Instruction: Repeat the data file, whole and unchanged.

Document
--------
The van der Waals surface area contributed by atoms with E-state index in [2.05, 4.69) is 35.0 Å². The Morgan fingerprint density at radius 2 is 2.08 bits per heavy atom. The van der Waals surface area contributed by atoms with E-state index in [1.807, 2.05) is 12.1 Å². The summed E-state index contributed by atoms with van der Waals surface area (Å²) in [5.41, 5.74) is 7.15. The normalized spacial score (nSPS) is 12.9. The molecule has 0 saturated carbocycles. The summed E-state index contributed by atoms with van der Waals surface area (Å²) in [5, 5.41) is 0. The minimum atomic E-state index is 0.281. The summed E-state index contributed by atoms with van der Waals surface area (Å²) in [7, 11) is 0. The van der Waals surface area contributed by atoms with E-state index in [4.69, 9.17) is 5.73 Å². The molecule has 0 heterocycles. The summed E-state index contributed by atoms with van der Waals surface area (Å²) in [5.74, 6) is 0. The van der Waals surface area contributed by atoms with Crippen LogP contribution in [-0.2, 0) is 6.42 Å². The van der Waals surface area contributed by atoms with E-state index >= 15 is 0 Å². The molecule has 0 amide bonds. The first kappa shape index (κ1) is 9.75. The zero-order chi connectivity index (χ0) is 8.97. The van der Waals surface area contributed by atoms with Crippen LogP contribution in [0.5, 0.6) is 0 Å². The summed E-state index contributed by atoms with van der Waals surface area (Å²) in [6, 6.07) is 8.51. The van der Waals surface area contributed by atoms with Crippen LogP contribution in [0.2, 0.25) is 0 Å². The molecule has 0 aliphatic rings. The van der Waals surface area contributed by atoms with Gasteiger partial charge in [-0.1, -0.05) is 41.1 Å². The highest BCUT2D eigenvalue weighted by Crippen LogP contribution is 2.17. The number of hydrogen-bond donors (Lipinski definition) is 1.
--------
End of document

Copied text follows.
The van der Waals surface area contributed by atoms with E-state index in [2.05, 4.69) is 35.0 Å². The Morgan fingerprint density at radius 2 is 2.08 bits per heavy atom. The van der Waals surface area contributed by atoms with E-state index in [1.807, 2.05) is 12.1 Å². The summed E-state index contributed by atoms with van der Waals surface area (Å²) in [5.41, 5.74) is 7.15. The normalized spacial score (nSPS) is 12.9. The molecule has 0 saturated carbocycles. The summed E-state index contributed by atoms with van der Waals surface area (Å²) in [5, 5.41) is 0. The minimum atomic E-state index is 0.281. The summed E-state index contributed by atoms with van der Waals surface area (Å²) in [7, 11) is 0. The van der Waals surface area contributed by atoms with E-state index in [4.69, 9.17) is 5.73 Å². The molecule has 0 heterocycles. The summed E-state index contributed by atoms with van der Waals surface area (Å²) in [5.74, 6) is 0. The van der Waals surface area contributed by atoms with Crippen LogP contribution in [-0.2, 0) is 6.42 Å². The van der Waals surface area contributed by atoms with E-state index >= 15 is 0 Å². The molecule has 0 amide bonds. The first kappa shape index (κ1) is 9.75. The zero-order chi connectivity index (χ0) is 8.97. The van der Waals surface area contributed by atoms with Crippen LogP contribution in [0.5, 0.6) is 0 Å². The summed E-state index contributed by atoms with van der Waals surface area (Å²) in [6, 6.07) is 8.51. The van der Waals surface area contributed by atoms with Crippen LogP contribution in [0.2, 0.25) is 0 Å². The molecule has 0 aliphatic rings. The van der Waals surface area contributed by atoms with Gasteiger partial charge in [-0.1, -0.05) is 41.1 Å². The highest BCUT2D eigenvalue weighted by Crippen LogP contribution is 2.17. The number of hydrogen-bond donors (Lipinski definition) is 1.